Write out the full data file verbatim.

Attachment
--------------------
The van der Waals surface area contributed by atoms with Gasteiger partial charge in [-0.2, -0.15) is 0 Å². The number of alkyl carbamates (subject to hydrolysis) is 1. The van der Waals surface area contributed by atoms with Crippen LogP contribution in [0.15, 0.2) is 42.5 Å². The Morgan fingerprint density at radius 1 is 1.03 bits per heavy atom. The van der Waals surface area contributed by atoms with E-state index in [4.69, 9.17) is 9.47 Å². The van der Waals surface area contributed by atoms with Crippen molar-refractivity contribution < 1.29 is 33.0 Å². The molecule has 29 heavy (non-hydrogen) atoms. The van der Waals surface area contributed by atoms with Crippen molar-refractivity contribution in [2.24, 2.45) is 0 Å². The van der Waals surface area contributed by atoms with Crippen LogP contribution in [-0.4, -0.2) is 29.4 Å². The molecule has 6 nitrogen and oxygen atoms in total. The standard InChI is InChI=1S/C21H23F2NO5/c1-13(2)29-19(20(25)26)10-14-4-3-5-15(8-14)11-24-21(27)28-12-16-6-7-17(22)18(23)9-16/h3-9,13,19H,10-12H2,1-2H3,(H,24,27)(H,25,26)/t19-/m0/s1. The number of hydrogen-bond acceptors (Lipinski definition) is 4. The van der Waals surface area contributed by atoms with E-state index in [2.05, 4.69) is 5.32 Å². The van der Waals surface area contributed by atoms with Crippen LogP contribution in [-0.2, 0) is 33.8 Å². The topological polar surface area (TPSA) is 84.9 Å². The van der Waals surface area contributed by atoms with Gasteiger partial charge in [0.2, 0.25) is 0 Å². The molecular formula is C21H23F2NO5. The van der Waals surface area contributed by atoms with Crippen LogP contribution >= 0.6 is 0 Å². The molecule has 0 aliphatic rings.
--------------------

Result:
The van der Waals surface area contributed by atoms with Gasteiger partial charge in [-0.2, -0.15) is 0 Å². The number of alkyl carbamates (subject to hydrolysis) is 1. The van der Waals surface area contributed by atoms with Crippen LogP contribution in [0.15, 0.2) is 42.5 Å². The Morgan fingerprint density at radius 1 is 1.03 bits per heavy atom. The van der Waals surface area contributed by atoms with E-state index in [4.69, 9.17) is 9.47 Å². The van der Waals surface area contributed by atoms with Crippen molar-refractivity contribution < 1.29 is 33.0 Å². The molecule has 29 heavy (non-hydrogen) atoms. The van der Waals surface area contributed by atoms with Crippen molar-refractivity contribution in [2.24, 2.45) is 0 Å². The van der Waals surface area contributed by atoms with Crippen LogP contribution in [-0.4, -0.2) is 29.4 Å². The molecule has 6 nitrogen and oxygen atoms in total. The standard InChI is InChI=1S/C21H23F2NO5/c1-13(2)29-19(20(25)26)10-14-4-3-5-15(8-14)11-24-21(27)28-12-16-6-7-17(22)18(23)9-16/h3-9,13,19H,10-12H2,1-2H3,(H,24,27)(H,25,26)/t19-/m0/s1. The number of hydrogen-bond acceptors (Lipinski definition) is 4. The van der Waals surface area contributed by atoms with E-state index in [2.05, 4.69) is 5.32 Å². The van der Waals surface area contributed by atoms with Crippen LogP contribution in [-0.2, 0) is 33.8 Å². The topological polar surface area (TPSA) is 84.9 Å². The van der Waals surface area contributed by atoms with Gasteiger partial charge in [0.2, 0.25) is 0 Å². The molecular formula is C21H23F2NO5. The van der Waals surface area contributed by atoms with Crippen LogP contribution >= 0.6 is 0 Å². The molecule has 0 aliphatic rings.